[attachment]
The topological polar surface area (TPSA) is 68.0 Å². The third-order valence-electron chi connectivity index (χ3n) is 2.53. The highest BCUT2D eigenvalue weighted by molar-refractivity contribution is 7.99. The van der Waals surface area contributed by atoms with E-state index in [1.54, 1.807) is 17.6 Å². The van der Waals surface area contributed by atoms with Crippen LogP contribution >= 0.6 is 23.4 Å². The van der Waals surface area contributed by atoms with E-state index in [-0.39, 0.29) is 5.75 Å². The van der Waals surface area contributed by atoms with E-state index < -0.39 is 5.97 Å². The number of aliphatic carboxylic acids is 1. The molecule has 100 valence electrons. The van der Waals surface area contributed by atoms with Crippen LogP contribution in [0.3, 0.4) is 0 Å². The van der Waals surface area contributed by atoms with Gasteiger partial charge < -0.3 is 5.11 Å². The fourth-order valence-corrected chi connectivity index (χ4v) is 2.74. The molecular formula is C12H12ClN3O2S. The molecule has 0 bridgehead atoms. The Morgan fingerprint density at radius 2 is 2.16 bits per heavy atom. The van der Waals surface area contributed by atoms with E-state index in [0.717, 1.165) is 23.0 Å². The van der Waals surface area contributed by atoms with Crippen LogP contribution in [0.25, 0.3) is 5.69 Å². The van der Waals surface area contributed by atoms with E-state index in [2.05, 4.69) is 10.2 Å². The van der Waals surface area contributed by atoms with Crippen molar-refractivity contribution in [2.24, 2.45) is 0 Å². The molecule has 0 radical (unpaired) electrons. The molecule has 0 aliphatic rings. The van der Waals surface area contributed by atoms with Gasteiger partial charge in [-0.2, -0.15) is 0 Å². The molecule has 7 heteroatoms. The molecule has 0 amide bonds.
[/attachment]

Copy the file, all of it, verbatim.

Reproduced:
The topological polar surface area (TPSA) is 68.0 Å². The third-order valence-electron chi connectivity index (χ3n) is 2.53. The highest BCUT2D eigenvalue weighted by molar-refractivity contribution is 7.99. The van der Waals surface area contributed by atoms with E-state index in [1.54, 1.807) is 17.6 Å². The van der Waals surface area contributed by atoms with Crippen LogP contribution >= 0.6 is 23.4 Å². The van der Waals surface area contributed by atoms with E-state index in [-0.39, 0.29) is 5.75 Å². The van der Waals surface area contributed by atoms with E-state index < -0.39 is 5.97 Å². The number of aliphatic carboxylic acids is 1. The molecule has 100 valence electrons. The van der Waals surface area contributed by atoms with Crippen LogP contribution in [0.3, 0.4) is 0 Å². The van der Waals surface area contributed by atoms with Gasteiger partial charge < -0.3 is 5.11 Å². The fourth-order valence-corrected chi connectivity index (χ4v) is 2.74. The molecular formula is C12H12ClN3O2S. The molecule has 0 bridgehead atoms. The Morgan fingerprint density at radius 2 is 2.16 bits per heavy atom. The van der Waals surface area contributed by atoms with E-state index in [0.717, 1.165) is 23.0 Å². The van der Waals surface area contributed by atoms with Crippen LogP contribution in [0.25, 0.3) is 5.69 Å². The van der Waals surface area contributed by atoms with E-state index in [2.05, 4.69) is 10.2 Å². The van der Waals surface area contributed by atoms with Crippen molar-refractivity contribution in [2.24, 2.45) is 0 Å². The molecule has 0 radical (unpaired) electrons. The molecule has 0 aliphatic rings. The van der Waals surface area contributed by atoms with Gasteiger partial charge in [-0.2, -0.15) is 0 Å². The molecule has 7 heteroatoms. The molecule has 0 amide bonds.